Sexual Harassment in the Workplace

No employee should ever have to deal with sexual harassment in their workplace. If you’ve been burdened by sexual harassment from a colleague, supervisor or other employee in your place of employment, you might be able to bring a claim against the person who is sexually harassing you and potentially your employer if they’ve failed to take necessary steps to prevent it from continuing.

The vast majority of companies have sexual harassment policies in place. These policies may outline the steps you should take when you’re being sexually harassed at work such as reporting the incidents to your human resources department or your immediate supervisor.

It’s important that you retain an experienced attorney in these types of cases. This is because if you are bringing a claim against your employer for failing to address the situation you should expect your employer to push back against these claims and even place fault on you for not taking the steps outlined in your contract to report sexual harassment behaviors.

Read on to learn more about what types of behaviors are considered sexual harassment and the compensation you may be able to receive in your claim.

What Constitutes Sexual Harassment?

There are any number of ways in which employees can become victims of sexual harassment. Sexual harassment is often defined as any unwelcome physical, written, or verbal actions of a sexual nature and can be considered a sexual discrimination when the harassment creates a hostile, offensive, or intimidating work environment that impacts your ability to complete your work.

The other common form of workplace sexual harassment is known as “Quid Pro Quo”. Here, the harasser in question has requested sexual favors in exchange for hiring, promotions, or to retain your position at work.

Sexual harassment can come in many forms including sexual touching, comments, gestures, jokes, pressure or innuendos. The key in establishing that sexual harassment occurred is that the actions of the harasser were unwelcome and offensive.

Recovering Compensation For Your Damages

When you’ve made the decision to move forward with your claim, your attorney will discuss with you, in detail, the different ways your life has been impacted by the sexual harassment you endured. It will be critical that no damage goes unaccounted for so that you can get the most out of your claim. Some of the most frequently sought damages in a sexual harassment claim include compensatory damages, the damage to your earning potential, back pay, and punitive damages.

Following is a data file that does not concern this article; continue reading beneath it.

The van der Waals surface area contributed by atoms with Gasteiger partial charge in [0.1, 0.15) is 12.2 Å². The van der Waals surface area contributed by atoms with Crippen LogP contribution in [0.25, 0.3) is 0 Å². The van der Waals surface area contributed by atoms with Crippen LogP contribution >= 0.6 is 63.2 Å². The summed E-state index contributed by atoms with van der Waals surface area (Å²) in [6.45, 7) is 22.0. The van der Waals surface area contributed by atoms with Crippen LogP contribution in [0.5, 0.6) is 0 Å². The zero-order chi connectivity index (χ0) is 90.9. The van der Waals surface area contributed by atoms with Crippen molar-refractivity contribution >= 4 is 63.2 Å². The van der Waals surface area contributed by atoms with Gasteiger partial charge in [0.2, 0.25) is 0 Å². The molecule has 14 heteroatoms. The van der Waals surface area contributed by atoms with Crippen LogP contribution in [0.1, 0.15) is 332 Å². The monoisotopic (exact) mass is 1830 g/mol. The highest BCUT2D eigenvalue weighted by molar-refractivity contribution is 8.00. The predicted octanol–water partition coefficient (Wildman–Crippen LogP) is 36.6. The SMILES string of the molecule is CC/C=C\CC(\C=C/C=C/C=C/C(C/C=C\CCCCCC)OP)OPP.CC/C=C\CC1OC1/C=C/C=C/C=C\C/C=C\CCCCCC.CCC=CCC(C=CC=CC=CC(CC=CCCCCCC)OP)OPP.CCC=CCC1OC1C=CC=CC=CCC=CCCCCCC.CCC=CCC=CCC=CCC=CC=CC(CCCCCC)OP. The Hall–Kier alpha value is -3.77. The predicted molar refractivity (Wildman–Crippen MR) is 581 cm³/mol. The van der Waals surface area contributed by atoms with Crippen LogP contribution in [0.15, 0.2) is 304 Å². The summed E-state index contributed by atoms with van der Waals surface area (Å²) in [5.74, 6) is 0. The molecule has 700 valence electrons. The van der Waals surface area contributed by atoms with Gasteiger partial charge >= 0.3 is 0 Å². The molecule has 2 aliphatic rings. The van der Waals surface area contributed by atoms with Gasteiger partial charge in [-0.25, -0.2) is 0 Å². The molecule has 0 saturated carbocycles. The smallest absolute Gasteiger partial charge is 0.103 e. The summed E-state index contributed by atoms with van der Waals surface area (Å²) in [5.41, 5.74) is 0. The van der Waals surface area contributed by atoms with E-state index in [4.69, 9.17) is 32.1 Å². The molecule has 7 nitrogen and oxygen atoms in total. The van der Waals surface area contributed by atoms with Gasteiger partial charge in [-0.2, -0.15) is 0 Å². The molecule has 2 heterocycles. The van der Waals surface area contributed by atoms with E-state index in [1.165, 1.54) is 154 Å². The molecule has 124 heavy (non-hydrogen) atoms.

Compensatory damages might include damage to your reputation, pain and suffering, mental health counseling, medical expenses, emotional distress, and the costs of searching for new employment, where applicable.

When referencing the loss of potential future earnings, your attorney will consider how long it will take you to find another job, how old you are, and what the turnover rate is with your former employer to determine how much you’ve lost out on. Possibly the area that is the greatest cause for concern is the back pay you’re entitled to. This could include lost wages, the loss of bonuses, benefits, contributions to your 401K, and paid time off.

In the event that the judge finds that the actions of the harasser were particularly abhorrent or malicious in nature, whether that be due to the actions themselves or for failure to do something about harassment after it’s been reported, you could be awarded punitive damages. This award, though helpful to your case, is designed to make an example of the liable party so that similar incidents don’t happen in the future.

Get Help from a Qualified Personal Injury Lawyer

If you’re considering bringing a civil lawsuit against your harasser or employer for sexual harassment in your workplace, working with a lawyer for a sexual harassment claim can be the best way to ensure that you secure the funds you need to put this difficult time in your life behind you.

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